Sailing with Dummies (Hawaii to Alaska Edition)
This morning we started motoring into a light headwind. Around 6:30a (Alaska time?) the wind shifted and strengthened so I turned off the motor and we started sailing. Around 8:30a the front sail started flapping too much.
One of the cables that holds the front of our bowsprit (jousting pole) in place was flopping around loose. I turned away from the wind and took as much pressure off the sail as possible, since it was really stressing some things on the front of the boat. It turned out that the metal connector (pad-eye) that holds the end of the cable had broken.
I proceeded to wake Bob up and invited him to join me in taking down the gennaker (big front sail). He did and we did. After it was down, we shored up the front end with ropes and went back inside (it’s COLD outside) and discussed our options.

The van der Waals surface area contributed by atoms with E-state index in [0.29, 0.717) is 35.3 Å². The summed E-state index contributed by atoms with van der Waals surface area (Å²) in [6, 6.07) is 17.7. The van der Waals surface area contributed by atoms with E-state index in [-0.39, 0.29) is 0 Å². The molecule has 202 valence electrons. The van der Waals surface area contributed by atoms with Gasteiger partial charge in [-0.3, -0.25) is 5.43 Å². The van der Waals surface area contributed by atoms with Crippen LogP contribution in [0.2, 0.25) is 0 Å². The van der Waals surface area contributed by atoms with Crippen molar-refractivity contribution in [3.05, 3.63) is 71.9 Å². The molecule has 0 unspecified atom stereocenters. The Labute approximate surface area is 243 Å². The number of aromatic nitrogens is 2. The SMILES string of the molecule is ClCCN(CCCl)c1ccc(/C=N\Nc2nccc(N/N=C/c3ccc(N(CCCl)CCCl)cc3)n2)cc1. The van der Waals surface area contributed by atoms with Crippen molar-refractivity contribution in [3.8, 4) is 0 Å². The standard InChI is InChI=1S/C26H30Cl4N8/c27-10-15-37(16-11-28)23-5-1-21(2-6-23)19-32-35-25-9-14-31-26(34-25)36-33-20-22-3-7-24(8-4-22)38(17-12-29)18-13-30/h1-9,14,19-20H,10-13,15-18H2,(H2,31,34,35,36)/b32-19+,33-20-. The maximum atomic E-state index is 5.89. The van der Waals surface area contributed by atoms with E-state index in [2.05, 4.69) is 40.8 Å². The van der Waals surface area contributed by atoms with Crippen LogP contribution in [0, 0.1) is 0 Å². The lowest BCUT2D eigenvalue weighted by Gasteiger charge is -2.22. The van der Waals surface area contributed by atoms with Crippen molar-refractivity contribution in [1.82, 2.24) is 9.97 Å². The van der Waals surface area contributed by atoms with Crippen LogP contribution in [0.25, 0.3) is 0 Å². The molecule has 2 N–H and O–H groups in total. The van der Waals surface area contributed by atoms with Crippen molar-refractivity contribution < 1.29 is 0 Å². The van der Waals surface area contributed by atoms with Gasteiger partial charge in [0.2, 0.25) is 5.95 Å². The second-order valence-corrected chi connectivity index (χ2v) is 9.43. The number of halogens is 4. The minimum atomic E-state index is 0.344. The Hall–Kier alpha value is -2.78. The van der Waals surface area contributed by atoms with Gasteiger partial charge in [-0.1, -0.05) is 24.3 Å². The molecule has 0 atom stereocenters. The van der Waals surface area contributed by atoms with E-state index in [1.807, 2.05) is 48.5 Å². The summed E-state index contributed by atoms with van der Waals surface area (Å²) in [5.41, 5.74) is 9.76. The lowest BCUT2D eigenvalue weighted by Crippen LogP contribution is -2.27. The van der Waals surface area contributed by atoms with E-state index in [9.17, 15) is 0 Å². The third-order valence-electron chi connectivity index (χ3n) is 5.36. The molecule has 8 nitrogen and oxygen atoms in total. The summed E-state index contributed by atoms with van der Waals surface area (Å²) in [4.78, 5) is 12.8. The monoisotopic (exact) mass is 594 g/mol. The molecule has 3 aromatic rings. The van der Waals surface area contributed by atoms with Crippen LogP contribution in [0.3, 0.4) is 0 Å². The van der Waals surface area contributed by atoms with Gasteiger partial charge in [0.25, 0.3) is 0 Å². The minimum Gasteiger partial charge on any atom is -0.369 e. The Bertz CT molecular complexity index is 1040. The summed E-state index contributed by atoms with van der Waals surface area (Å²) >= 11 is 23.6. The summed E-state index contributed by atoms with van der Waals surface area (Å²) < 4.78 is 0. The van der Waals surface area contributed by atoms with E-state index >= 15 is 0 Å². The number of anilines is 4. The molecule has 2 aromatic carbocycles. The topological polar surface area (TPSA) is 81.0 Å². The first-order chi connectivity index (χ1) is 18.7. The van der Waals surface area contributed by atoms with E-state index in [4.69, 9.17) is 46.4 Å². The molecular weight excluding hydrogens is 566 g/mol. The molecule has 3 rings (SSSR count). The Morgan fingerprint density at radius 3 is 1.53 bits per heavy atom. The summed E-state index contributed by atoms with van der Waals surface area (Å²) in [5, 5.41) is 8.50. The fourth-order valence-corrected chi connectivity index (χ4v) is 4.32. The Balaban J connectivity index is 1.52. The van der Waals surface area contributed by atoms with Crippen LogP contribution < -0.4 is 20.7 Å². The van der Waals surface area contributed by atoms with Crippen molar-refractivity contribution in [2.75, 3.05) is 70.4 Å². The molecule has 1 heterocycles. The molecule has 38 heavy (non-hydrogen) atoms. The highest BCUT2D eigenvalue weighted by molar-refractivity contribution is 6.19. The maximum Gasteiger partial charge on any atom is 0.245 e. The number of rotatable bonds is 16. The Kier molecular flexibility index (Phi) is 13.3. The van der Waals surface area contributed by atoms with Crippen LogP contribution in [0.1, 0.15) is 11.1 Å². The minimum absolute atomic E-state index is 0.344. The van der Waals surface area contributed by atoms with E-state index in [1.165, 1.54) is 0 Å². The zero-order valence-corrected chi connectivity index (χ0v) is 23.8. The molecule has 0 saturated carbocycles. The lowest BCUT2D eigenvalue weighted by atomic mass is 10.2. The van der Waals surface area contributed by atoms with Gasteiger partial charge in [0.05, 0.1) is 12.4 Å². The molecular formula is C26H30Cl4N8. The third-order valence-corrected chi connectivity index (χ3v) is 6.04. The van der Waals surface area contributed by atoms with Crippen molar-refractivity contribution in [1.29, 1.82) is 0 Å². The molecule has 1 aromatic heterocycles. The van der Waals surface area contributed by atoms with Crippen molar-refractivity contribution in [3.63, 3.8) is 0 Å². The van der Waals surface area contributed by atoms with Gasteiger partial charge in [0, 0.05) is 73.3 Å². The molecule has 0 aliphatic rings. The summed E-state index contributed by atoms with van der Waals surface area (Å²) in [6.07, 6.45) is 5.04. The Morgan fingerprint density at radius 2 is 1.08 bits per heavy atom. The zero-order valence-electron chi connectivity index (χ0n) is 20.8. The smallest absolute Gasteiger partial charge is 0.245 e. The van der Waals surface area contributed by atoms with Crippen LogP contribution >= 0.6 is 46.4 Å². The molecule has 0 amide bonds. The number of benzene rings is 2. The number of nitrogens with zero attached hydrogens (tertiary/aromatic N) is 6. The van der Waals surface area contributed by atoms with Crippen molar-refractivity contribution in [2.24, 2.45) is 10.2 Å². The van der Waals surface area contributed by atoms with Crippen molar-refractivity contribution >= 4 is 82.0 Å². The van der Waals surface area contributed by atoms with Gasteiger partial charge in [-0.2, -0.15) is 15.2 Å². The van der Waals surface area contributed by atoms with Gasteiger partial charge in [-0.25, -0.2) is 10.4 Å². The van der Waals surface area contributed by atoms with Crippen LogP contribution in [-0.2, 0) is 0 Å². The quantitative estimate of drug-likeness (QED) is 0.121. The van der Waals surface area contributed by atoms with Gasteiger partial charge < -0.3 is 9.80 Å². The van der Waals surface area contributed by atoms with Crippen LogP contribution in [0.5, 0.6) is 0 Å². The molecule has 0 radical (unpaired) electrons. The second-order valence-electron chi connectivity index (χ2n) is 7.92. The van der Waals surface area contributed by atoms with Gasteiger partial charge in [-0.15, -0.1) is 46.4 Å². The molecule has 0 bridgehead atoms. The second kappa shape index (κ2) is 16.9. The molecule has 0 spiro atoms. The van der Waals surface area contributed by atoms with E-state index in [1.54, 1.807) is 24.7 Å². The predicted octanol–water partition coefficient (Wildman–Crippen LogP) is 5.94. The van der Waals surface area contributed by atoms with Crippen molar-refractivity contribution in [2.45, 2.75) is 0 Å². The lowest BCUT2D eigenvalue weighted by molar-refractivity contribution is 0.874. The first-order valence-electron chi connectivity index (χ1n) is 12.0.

Our first thoughts were that it would be weeks to get a replacement pad-eye. Another complication was that the nuts on the back of the four pad-eye bolts are located inside a watertight, sealed safety-compartment. If we needed to get to the nuts it would require cutting an access hole in the watertight compartment to get to it.
After warming up some, and exploring our options, we discovered that we had an extra pad-eye on the back of the boat that was not being used. We explored some options and decided to have at it, since the waves were small. We removed the rear pad-eye and gathered tools. I went forward in the dinghy, and Bob descended into our front hold. We rousted Melinda and Josh for the fun and around five hours later it was fixed. Good as new.
After all that, the wind had died again and we motored on.
Bedroom: 53 degrees
Upstairs: 61 degrees
Outside: 49 degrees
Bacon, eggs, oatmeal for breakfast. A chicken and veggie dish (thanks Melinda) to warm up after the repairs. Junk food after that.
No bites, no action. But to be fair, the poles weren’t in the water very long.
Arts and Entertainment:
More piano playing and a few movies.